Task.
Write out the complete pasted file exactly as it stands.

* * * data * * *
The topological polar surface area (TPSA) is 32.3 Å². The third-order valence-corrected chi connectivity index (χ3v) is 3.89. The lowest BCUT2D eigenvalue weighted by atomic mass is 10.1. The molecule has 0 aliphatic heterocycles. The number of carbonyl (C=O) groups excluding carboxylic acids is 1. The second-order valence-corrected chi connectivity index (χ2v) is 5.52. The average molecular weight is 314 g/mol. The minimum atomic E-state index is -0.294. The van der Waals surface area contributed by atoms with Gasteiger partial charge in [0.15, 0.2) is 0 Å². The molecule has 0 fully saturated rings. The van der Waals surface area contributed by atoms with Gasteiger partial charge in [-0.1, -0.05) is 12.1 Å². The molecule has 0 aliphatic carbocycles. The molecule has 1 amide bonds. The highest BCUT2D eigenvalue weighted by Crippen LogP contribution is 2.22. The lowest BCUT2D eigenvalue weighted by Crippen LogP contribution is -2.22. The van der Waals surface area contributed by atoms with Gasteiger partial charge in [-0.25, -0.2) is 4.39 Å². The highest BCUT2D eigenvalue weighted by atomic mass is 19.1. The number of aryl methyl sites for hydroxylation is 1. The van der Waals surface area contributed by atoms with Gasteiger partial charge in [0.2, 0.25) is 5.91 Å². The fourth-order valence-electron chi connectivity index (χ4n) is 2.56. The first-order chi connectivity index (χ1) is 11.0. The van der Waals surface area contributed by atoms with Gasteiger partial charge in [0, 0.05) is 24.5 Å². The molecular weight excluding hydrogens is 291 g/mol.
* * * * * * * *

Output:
The topological polar surface area (TPSA) is 32.3 Å². The third-order valence-corrected chi connectivity index (χ3v) is 3.89. The lowest BCUT2D eigenvalue weighted by atomic mass is 10.1. The molecule has 0 aliphatic heterocycles. The number of carbonyl (C=O) groups excluding carboxylic acids is 1. The second-order valence-corrected chi connectivity index (χ2v) is 5.52. The average molecular weight is 314 g/mol. The minimum atomic E-state index is -0.294. The van der Waals surface area contributed by atoms with Gasteiger partial charge in [0.15, 0.2) is 0 Å². The molecule has 0 fully saturated rings. The van der Waals surface area contributed by atoms with Gasteiger partial charge in [-0.1, -0.05) is 12.1 Å². The molecule has 0 aliphatic carbocycles. The molecule has 1 amide bonds. The highest BCUT2D eigenvalue weighted by Crippen LogP contribution is 2.22. The lowest BCUT2D eigenvalue weighted by Crippen LogP contribution is -2.22. The van der Waals surface area contributed by atoms with Gasteiger partial charge in [-0.25, -0.2) is 4.39 Å². The highest BCUT2D eigenvalue weighted by atomic mass is 19.1. The number of aryl methyl sites for hydroxylation is 1. The van der Waals surface area contributed by atoms with Gasteiger partial charge in [0.2, 0.25) is 5.91 Å². The fourth-order valence-electron chi connectivity index (χ4n) is 2.56. The first-order chi connectivity index (χ1) is 11.0. The van der Waals surface area contributed by atoms with Gasteiger partial charge in [0, 0.05) is 24.5 Å². The molecular weight excluding hydrogens is 291 g/mol.